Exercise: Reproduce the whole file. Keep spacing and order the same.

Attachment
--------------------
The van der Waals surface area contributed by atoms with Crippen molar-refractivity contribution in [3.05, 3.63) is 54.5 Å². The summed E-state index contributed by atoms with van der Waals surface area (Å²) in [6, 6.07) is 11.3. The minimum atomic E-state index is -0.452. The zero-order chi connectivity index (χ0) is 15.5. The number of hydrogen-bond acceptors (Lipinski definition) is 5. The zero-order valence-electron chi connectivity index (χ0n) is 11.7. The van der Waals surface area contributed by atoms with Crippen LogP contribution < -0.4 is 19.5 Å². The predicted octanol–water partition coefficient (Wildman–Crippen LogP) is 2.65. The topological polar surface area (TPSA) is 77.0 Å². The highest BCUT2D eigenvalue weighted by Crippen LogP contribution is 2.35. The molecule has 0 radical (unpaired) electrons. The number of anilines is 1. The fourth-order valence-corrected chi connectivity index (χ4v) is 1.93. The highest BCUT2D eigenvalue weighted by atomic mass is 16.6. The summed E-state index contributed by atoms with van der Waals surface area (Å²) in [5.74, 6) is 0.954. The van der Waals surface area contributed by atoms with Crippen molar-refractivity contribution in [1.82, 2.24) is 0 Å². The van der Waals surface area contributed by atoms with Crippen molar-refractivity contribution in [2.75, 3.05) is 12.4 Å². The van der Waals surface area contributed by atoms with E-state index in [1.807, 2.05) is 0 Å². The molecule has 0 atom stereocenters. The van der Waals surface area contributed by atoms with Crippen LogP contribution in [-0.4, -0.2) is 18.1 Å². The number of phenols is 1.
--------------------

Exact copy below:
The van der Waals surface area contributed by atoms with Crippen molar-refractivity contribution in [3.05, 3.63) is 54.5 Å². The summed E-state index contributed by atoms with van der Waals surface area (Å²) in [6, 6.07) is 11.3. The minimum atomic E-state index is -0.452. The zero-order chi connectivity index (χ0) is 15.5. The number of hydrogen-bond acceptors (Lipinski definition) is 5. The zero-order valence-electron chi connectivity index (χ0n) is 11.7. The van der Waals surface area contributed by atoms with Crippen LogP contribution < -0.4 is 19.5 Å². The predicted octanol–water partition coefficient (Wildman–Crippen LogP) is 2.65. The topological polar surface area (TPSA) is 77.0 Å². The highest BCUT2D eigenvalue weighted by Crippen LogP contribution is 2.35. The molecule has 0 radical (unpaired) electrons. The number of anilines is 1. The fourth-order valence-corrected chi connectivity index (χ4v) is 1.93. The highest BCUT2D eigenvalue weighted by atomic mass is 16.6. The summed E-state index contributed by atoms with van der Waals surface area (Å²) in [5.74, 6) is 0.954. The van der Waals surface area contributed by atoms with Crippen molar-refractivity contribution in [1.82, 2.24) is 0 Å². The van der Waals surface area contributed by atoms with Crippen molar-refractivity contribution in [2.75, 3.05) is 12.4 Å². The van der Waals surface area contributed by atoms with E-state index in [1.807, 2.05) is 0 Å². The molecule has 0 atom stereocenters. The van der Waals surface area contributed by atoms with Crippen LogP contribution in [-0.4, -0.2) is 18.1 Å². The number of phenols is 1.